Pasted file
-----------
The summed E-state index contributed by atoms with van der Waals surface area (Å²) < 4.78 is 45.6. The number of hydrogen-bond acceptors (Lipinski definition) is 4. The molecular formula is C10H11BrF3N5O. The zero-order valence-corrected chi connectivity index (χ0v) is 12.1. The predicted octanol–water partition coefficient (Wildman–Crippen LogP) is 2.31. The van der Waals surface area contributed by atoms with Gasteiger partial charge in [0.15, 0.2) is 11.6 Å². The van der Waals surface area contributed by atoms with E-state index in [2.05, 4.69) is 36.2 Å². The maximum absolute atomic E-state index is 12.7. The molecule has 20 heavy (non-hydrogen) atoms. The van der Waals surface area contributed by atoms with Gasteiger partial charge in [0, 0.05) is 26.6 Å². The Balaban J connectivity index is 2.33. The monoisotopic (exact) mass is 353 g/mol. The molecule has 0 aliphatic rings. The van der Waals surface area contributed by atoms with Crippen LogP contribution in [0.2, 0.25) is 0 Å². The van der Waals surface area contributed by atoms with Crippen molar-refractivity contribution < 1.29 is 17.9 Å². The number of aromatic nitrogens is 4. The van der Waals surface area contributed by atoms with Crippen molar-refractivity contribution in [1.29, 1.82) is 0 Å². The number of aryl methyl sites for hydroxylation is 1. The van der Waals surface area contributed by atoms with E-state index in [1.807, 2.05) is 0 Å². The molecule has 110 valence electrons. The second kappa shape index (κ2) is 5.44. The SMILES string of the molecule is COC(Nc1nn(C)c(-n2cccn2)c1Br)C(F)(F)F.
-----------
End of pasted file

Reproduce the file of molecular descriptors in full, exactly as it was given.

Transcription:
The summed E-state index contributed by atoms with van der Waals surface area (Å²) < 4.78 is 45.6. The number of hydrogen-bond acceptors (Lipinski definition) is 4. The molecular formula is C10H11BrF3N5O. The zero-order valence-corrected chi connectivity index (χ0v) is 12.1. The predicted octanol–water partition coefficient (Wildman–Crippen LogP) is 2.31. The van der Waals surface area contributed by atoms with Gasteiger partial charge in [0.15, 0.2) is 11.6 Å². The van der Waals surface area contributed by atoms with E-state index in [2.05, 4.69) is 36.2 Å². The maximum absolute atomic E-state index is 12.7. The molecule has 20 heavy (non-hydrogen) atoms. The van der Waals surface area contributed by atoms with Gasteiger partial charge in [0, 0.05) is 26.6 Å². The Balaban J connectivity index is 2.33. The monoisotopic (exact) mass is 353 g/mol. The molecule has 0 aliphatic rings. The van der Waals surface area contributed by atoms with Crippen LogP contribution in [0.2, 0.25) is 0 Å². The van der Waals surface area contributed by atoms with Crippen molar-refractivity contribution < 1.29 is 17.9 Å². The number of aromatic nitrogens is 4. The van der Waals surface area contributed by atoms with Crippen molar-refractivity contribution in [1.29, 1.82) is 0 Å². The number of aryl methyl sites for hydroxylation is 1. The van der Waals surface area contributed by atoms with E-state index in [1.807, 2.05) is 0 Å². The molecule has 110 valence electrons. The second kappa shape index (κ2) is 5.44. The SMILES string of the molecule is COC(Nc1nn(C)c(-n2cccn2)c1Br)C(F)(F)F.